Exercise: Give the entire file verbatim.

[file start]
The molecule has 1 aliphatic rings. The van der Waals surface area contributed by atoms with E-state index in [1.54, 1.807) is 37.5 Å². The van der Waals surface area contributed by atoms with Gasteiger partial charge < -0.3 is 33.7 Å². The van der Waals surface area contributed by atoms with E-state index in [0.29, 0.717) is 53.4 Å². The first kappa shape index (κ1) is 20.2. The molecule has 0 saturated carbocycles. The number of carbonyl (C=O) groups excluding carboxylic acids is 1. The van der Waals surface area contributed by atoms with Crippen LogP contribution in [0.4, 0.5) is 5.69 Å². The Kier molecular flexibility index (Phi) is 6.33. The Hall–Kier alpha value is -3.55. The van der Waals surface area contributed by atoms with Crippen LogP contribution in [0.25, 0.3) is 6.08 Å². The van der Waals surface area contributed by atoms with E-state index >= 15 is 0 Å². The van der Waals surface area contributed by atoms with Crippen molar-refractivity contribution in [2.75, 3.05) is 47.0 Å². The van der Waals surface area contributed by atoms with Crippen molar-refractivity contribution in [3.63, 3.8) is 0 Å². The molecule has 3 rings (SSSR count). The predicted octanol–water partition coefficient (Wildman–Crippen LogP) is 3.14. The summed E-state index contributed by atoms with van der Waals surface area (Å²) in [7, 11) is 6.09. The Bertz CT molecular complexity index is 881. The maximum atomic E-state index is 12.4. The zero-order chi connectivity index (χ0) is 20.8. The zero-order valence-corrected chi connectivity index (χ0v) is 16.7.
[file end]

The molecule has 1 aliphatic rings. The van der Waals surface area contributed by atoms with E-state index in [1.54, 1.807) is 37.5 Å². The van der Waals surface area contributed by atoms with Gasteiger partial charge < -0.3 is 33.7 Å². The van der Waals surface area contributed by atoms with E-state index in [0.29, 0.717) is 53.4 Å². The first kappa shape index (κ1) is 20.2. The molecule has 0 saturated carbocycles. The number of carbonyl (C=O) groups excluding carboxylic acids is 1. The van der Waals surface area contributed by atoms with Crippen LogP contribution in [0.4, 0.5) is 5.69 Å². The Kier molecular flexibility index (Phi) is 6.33. The Hall–Kier alpha value is -3.55. The van der Waals surface area contributed by atoms with Crippen LogP contribution in [0.25, 0.3) is 6.08 Å². The van der Waals surface area contributed by atoms with E-state index >= 15 is 0 Å². The van der Waals surface area contributed by atoms with Crippen molar-refractivity contribution in [2.75, 3.05) is 47.0 Å². The van der Waals surface area contributed by atoms with Crippen molar-refractivity contribution in [3.63, 3.8) is 0 Å². The molecule has 3 rings (SSSR count). The predicted octanol–water partition coefficient (Wildman–Crippen LogP) is 3.14. The summed E-state index contributed by atoms with van der Waals surface area (Å²) in [7, 11) is 6.09. The Bertz CT molecular complexity index is 881. The maximum atomic E-state index is 12.4. The zero-order chi connectivity index (χ0) is 20.8. The zero-order valence-corrected chi connectivity index (χ0v) is 16.7.